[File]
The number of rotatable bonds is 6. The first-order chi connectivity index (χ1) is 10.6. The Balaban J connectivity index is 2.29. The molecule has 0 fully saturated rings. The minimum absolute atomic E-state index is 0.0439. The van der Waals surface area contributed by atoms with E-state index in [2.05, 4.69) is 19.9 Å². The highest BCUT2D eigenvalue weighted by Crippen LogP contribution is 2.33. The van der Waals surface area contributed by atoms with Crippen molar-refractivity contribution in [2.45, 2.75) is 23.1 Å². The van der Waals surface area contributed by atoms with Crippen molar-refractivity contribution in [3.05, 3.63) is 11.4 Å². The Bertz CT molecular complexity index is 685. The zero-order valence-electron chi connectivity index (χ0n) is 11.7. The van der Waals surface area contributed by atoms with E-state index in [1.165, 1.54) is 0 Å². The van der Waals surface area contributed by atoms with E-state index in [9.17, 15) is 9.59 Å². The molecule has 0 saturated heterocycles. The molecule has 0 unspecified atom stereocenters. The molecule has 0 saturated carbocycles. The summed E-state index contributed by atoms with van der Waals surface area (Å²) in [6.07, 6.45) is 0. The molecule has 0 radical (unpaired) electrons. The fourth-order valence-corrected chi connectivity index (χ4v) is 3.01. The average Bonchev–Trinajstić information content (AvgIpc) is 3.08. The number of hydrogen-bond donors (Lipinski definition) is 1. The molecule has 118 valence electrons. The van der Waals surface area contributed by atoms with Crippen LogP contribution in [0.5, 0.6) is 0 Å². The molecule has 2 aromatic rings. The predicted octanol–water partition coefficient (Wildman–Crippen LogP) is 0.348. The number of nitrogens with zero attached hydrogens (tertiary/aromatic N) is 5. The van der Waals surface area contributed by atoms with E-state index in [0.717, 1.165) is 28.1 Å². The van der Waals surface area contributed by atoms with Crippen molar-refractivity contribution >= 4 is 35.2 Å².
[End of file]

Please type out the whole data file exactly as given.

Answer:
The number of rotatable bonds is 6. The first-order chi connectivity index (χ1) is 10.6. The Balaban J connectivity index is 2.29. The molecule has 0 fully saturated rings. The minimum absolute atomic E-state index is 0.0439. The van der Waals surface area contributed by atoms with E-state index in [2.05, 4.69) is 19.9 Å². The highest BCUT2D eigenvalue weighted by Crippen LogP contribution is 2.33. The van der Waals surface area contributed by atoms with Crippen molar-refractivity contribution in [2.45, 2.75) is 23.1 Å². The van der Waals surface area contributed by atoms with Crippen molar-refractivity contribution in [3.05, 3.63) is 11.4 Å². The Bertz CT molecular complexity index is 685. The zero-order valence-electron chi connectivity index (χ0n) is 11.7. The van der Waals surface area contributed by atoms with E-state index in [1.165, 1.54) is 0 Å². The van der Waals surface area contributed by atoms with E-state index in [9.17, 15) is 9.59 Å². The molecule has 0 saturated heterocycles. The molecule has 0 unspecified atom stereocenters. The molecule has 0 saturated carbocycles. The summed E-state index contributed by atoms with van der Waals surface area (Å²) in [6.07, 6.45) is 0. The molecule has 0 radical (unpaired) electrons. The fourth-order valence-corrected chi connectivity index (χ4v) is 3.01. The average Bonchev–Trinajstić information content (AvgIpc) is 3.08. The number of hydrogen-bond donors (Lipinski definition) is 1. The molecule has 118 valence electrons. The van der Waals surface area contributed by atoms with Crippen LogP contribution in [0.5, 0.6) is 0 Å². The molecule has 2 aromatic rings. The predicted octanol–water partition coefficient (Wildman–Crippen LogP) is 0.348. The number of nitrogens with zero attached hydrogens (tertiary/aromatic N) is 5. The van der Waals surface area contributed by atoms with E-state index in [0.717, 1.165) is 28.1 Å². The van der Waals surface area contributed by atoms with Crippen molar-refractivity contribution >= 4 is 35.2 Å².